15 April 2005

BC-STV or preferences across the sea

Australian senator stumps for STV
Any kind of proportional representation is far superior to the single member electorate system, according to Australian Senator Bob Brown.

'Every system has its faults, but no system is as faulty as single member electorate,' said Brown during a speech in Powell River on April 5. 'Any change toward proportional representation is better. But from my point of view, STV (single transferable vote) is a wonderful system.'

Brown, famous for booing United States President George W. Bush when he addressed the Australian Parliament in 2003, was on a three-city tour in BC in support of Green Party leader and candidate in the Powell River-Sunshine Coasting riding Adriane Carr. About 140 attended his speech in the Evergreen Theatre at the Powell River Recreation Complex.

Brown was a family doctor in Australia when he became involved in a campaign to stop the construction of a dam on the Franklin River. That work led to his arrest, along with other protestors, and a decision to run as a Green Party candidate in Tasmania.

He was elected as the first, and only, Green Party MLA in Australia. He has been elected twice to the Tasmanian state House of Assembly and twice to the national Senate.

BC voters have an opportunity to vote on STV in the May 17 provincial election. It is the system recommended by the Citizens' Assembly on Electoral Reform.

British Columbia Citizens Assembly on Electoral Reform
The Citizens Assembly was created by the Government of British Columbia with the unanimous support of the B.C. Legislature. It was an independent, non-partisan assembly of citizens who examined the province's electoral system - that is, how our votes determine who gets elected to sit in the provincial Legislature.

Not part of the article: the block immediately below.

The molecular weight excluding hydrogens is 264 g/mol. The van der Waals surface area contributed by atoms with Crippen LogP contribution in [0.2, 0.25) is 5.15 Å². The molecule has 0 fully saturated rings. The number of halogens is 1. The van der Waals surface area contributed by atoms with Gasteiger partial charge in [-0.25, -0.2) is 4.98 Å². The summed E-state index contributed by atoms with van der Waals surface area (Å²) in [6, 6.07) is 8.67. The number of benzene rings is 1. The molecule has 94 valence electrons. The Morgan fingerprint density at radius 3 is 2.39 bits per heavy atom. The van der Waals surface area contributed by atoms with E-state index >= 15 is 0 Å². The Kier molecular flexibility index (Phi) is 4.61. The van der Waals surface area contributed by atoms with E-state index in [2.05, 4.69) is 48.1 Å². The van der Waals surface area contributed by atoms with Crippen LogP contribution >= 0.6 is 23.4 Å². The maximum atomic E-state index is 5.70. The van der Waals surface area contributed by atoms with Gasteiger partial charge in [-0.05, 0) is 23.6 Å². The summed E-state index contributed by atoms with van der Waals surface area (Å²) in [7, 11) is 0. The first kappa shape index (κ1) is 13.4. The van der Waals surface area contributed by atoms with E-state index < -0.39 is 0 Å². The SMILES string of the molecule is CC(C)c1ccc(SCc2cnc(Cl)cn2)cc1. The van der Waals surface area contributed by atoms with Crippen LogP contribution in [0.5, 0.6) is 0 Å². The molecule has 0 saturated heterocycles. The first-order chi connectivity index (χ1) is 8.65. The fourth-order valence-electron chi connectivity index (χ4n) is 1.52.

The Citizens Assembly had 160 members, one man and one woman from each of B.C's 79 provincial electoral districts (constituencies) plus two Aboriginal members. They were representative of the province as a whole, and worked for all British Columbians. Members were picked by random draw from a pool that reflected the gender, age and geographical make-up of British Columbia. Assembly chair Jack Blaney was also an additional member, the 161st.

The initiative was unique. Nowhere else in the world had such power been handed to randomly selected citizens.

The people of British Columbia will vote in a referendum on 17 May. The province has a history of disastrously one-sided election results (including governemnts winning landslide legislative majorities with a minority of the popular vote) that BC-STV is designed to cure.

Australia has a similar problem, the republic. A citizens assembly elected by random draw would probbaly be an excellent way to unblock the logjam on the issue. We use random juries for serious questions. British Columbia has used it for electoral reformmbly. South Australia recently used it for a constitutional convention. Why not the republic?

10 April 2005

Red faces would be a lot better than tight lips

Beazley tight-lipped on McGuire approach
Federal Opposition Leader Kim Beazley has refused to comment on claims that Labor has approached some high profile media and sporting personalities to help it win the next election.

Several media outlets are reporting that Labor has asked the president of the Collingwood Football Club, Eddie McGuire, to stand at the next election.

Labor officials are also reported to have approached AFL boss Andrew Demetriou, Brisbane Lions coach Leigh Matthews and Essendon's Kevin Sheedy.

The last political movement to place Eddie McGuire in a prominent position was the Australian Republican Movement. They went on to well-deserved defeat in the 1999 republic referendum. It's bad enough that Labor may be chasing celebrities instead of persuasive policies. But Eddie McGuire? Really...